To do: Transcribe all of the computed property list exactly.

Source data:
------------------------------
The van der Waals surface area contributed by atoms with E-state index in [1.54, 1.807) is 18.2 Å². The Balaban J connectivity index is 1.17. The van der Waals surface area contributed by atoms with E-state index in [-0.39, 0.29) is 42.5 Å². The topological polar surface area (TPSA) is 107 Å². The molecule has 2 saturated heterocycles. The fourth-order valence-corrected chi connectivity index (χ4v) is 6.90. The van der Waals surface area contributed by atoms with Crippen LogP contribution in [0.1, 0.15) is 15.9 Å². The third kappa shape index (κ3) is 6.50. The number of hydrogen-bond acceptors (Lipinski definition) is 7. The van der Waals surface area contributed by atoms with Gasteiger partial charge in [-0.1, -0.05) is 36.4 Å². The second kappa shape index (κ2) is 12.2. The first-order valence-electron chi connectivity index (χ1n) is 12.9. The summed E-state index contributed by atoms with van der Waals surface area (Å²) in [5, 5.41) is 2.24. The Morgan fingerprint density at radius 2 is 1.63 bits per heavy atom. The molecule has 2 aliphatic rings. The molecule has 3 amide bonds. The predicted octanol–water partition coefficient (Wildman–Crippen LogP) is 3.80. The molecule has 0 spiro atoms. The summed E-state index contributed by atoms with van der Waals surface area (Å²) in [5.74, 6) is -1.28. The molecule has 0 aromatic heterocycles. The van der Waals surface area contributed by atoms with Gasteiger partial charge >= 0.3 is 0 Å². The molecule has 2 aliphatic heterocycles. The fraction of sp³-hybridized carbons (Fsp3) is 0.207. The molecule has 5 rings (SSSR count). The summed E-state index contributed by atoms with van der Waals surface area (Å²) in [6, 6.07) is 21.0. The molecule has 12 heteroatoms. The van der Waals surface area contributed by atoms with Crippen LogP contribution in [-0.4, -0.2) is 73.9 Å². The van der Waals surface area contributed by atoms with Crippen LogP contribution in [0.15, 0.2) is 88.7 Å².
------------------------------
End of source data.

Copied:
The van der Waals surface area contributed by atoms with E-state index in [1.54, 1.807) is 18.2 Å². The Balaban J connectivity index is 1.17. The van der Waals surface area contributed by atoms with E-state index in [-0.39, 0.29) is 42.5 Å². The topological polar surface area (TPSA) is 107 Å². The molecule has 2 saturated heterocycles. The fourth-order valence-corrected chi connectivity index (χ4v) is 6.90. The van der Waals surface area contributed by atoms with Crippen LogP contribution in [0.1, 0.15) is 15.9 Å². The third kappa shape index (κ3) is 6.50. The number of hydrogen-bond acceptors (Lipinski definition) is 7. The van der Waals surface area contributed by atoms with Gasteiger partial charge in [-0.1, -0.05) is 36.4 Å². The second kappa shape index (κ2) is 12.2. The first-order valence-electron chi connectivity index (χ1n) is 12.9. The summed E-state index contributed by atoms with van der Waals surface area (Å²) in [5, 5.41) is 2.24. The Morgan fingerprint density at radius 2 is 1.63 bits per heavy atom. The molecule has 2 aliphatic rings. The molecule has 3 amide bonds. The predicted octanol–water partition coefficient (Wildman–Crippen LogP) is 3.80. The molecule has 0 spiro atoms. The summed E-state index contributed by atoms with van der Waals surface area (Å²) in [5.74, 6) is -1.28. The molecule has 0 aromatic heterocycles. The van der Waals surface area contributed by atoms with Gasteiger partial charge >= 0.3 is 0 Å². The molecule has 2 aliphatic heterocycles. The fraction of sp³-hybridized carbons (Fsp3) is 0.207. The molecule has 5 rings (SSSR count). The summed E-state index contributed by atoms with van der Waals surface area (Å²) in [6, 6.07) is 21.0. The molecule has 12 heteroatoms. The van der Waals surface area contributed by atoms with Crippen LogP contribution in [-0.4, -0.2) is 73.9 Å². The van der Waals surface area contributed by atoms with Crippen LogP contribution in [0.15, 0.2) is 88.7 Å².